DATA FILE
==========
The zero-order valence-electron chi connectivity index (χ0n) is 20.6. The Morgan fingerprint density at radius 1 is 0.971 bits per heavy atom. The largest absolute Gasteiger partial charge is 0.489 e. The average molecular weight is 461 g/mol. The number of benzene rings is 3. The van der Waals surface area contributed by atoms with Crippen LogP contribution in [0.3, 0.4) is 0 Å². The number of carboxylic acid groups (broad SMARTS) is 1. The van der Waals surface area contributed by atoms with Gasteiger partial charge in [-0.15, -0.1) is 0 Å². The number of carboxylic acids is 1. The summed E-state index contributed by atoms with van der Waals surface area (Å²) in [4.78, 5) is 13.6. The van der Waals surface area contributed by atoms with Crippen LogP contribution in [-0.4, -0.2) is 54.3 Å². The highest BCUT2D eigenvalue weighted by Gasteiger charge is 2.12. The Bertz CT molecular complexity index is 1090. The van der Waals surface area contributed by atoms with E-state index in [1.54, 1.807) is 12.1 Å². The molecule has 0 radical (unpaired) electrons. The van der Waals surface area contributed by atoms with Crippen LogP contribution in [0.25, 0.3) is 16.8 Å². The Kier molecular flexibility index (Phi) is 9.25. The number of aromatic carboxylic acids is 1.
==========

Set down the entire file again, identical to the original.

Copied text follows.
The zero-order valence-electron chi connectivity index (χ0n) is 20.6. The Morgan fingerprint density at radius 1 is 0.971 bits per heavy atom. The largest absolute Gasteiger partial charge is 0.489 e. The average molecular weight is 461 g/mol. The number of benzene rings is 3. The van der Waals surface area contributed by atoms with Crippen LogP contribution in [0.3, 0.4) is 0 Å². The number of carboxylic acid groups (broad SMARTS) is 1. The van der Waals surface area contributed by atoms with Gasteiger partial charge in [-0.15, -0.1) is 0 Å². The number of carboxylic acids is 1. The summed E-state index contributed by atoms with van der Waals surface area (Å²) in [4.78, 5) is 13.6. The van der Waals surface area contributed by atoms with Crippen LogP contribution in [-0.4, -0.2) is 54.3 Å². The highest BCUT2D eigenvalue weighted by Gasteiger charge is 2.12. The Bertz CT molecular complexity index is 1090. The van der Waals surface area contributed by atoms with E-state index in [1.54, 1.807) is 12.1 Å². The molecule has 0 radical (unpaired) electrons. The van der Waals surface area contributed by atoms with Crippen LogP contribution in [0.25, 0.3) is 16.8 Å². The Kier molecular flexibility index (Phi) is 9.25. The number of aromatic carboxylic acids is 1.